Key takeaways

  • If you owe more than the car is worth, meaning you have negative equity, you should pay off a car loan before you trade it in.
  • If you have positive equity on the car, meaning you owe less than the car is worth, you can trade it in and use the positive equity towards a new vehicle.
  • If you have negative equity, look into alternatives, like selling the car privately, breaking even between the car's worth and the amount you owe or refinancing the loan.

If your car is worth more than you owe on your car loan, trading it in before it’s fully paid off isn’t a big deal. But if you have negative equity, meaning you owe more than the car is worth, it’s best to pay off your car before the trade-in. Rolling over negative equity into a new loan could mean paying a lot more money than you need to.

When to pay off your car before trading it in

Often, it’s best to pay down or pay off your auto loan before selling it or trading it in. The main concern is whether you have positive or negative equity on your loan. With negative equity, you will always want to pay off your auto loan before you trade in your car.

Positive equity

Positive equity on an auto loan means that you owe less on the car than it is worth. So, if you have $10,000 left on your loan, but your vehicle is worth $15,000, then you have $5,000 in positive equity. If you choose to trade in your car, the first $10,000 will pay off your existing loan. The remaining $5,000 in positive equity can go toward your next vehicle as a down payment, reducing the amount you need to borrow.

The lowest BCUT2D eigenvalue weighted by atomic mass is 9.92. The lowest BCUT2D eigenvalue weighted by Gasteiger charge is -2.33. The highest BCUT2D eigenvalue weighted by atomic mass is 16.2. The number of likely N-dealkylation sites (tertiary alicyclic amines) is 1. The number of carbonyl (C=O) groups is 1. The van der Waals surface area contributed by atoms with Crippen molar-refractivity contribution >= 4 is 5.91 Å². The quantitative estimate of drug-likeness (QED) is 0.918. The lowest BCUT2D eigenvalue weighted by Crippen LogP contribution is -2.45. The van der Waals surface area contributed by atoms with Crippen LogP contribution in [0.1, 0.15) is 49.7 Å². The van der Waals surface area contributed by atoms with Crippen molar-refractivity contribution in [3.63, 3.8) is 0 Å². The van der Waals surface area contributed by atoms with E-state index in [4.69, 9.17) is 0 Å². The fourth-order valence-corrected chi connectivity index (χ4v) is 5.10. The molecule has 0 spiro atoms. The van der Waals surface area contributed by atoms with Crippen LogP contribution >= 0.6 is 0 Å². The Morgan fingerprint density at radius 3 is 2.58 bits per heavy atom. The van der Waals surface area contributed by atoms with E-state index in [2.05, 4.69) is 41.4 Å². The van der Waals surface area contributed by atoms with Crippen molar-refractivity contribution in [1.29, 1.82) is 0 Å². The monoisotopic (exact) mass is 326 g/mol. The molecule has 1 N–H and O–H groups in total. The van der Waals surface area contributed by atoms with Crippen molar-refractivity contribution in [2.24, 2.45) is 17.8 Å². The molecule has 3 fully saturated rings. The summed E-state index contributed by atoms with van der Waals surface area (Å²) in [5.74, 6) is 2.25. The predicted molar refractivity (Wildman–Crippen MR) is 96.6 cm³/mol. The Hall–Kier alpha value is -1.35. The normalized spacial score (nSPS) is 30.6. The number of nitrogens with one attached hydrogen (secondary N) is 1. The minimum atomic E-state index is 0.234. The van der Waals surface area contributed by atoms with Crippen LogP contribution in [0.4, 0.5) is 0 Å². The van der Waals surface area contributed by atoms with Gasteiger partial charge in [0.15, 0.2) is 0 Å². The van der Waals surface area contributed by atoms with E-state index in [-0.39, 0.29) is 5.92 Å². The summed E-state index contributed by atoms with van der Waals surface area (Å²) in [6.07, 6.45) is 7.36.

When you have positive equity on your loan, you don’t have to pay off your car loan in full before trading it in unless you want to. You will receive enough money from trading in to pay off the loan.

Negative equity

Negative equity is the opposite. If you still owe $10,000 on your loan, but your vehicle is only worth $8,000, you’ll have $2,000 in negative equity. This is what lenders and financial advice columnists call “being upside down.”

It’s a position you don’t want to be in. If you trade in your car with negative equity, you’ll have to pay off the remaining loan balance out of pocket before trading it in or roll the negative equity into your new loan. We don’t recommend rolling over negative equity into a new loan because it can put you at risk of becoming upside down on the new loan.

You’ll need to borrow extra money on the new loan, meaning a higher monthly payment. Plus, you’ll be in a place where you owe even more on a vehicle than it’s worth, which doesn’t lead to long-term financial gain.

Other considerations

A couple of other factors can complicate this decision. Consider the current ownership costs of the vehicle. If it’s older, you may be sinking more money into expensive repairs. Or, if it has poor gas mileage, it may be costly to operate. In these cases, it might be good to trade in the car before it’s paid off to save on vehicle costs.

Also, look into whether your lender charges a prepayment penalty. Check your loan contract. Some loans penalize paying off the loan early or even extra payments. Average prepayment penalties are 2 percent of the outstanding balance, so you may have to decide whether to absorb the fee.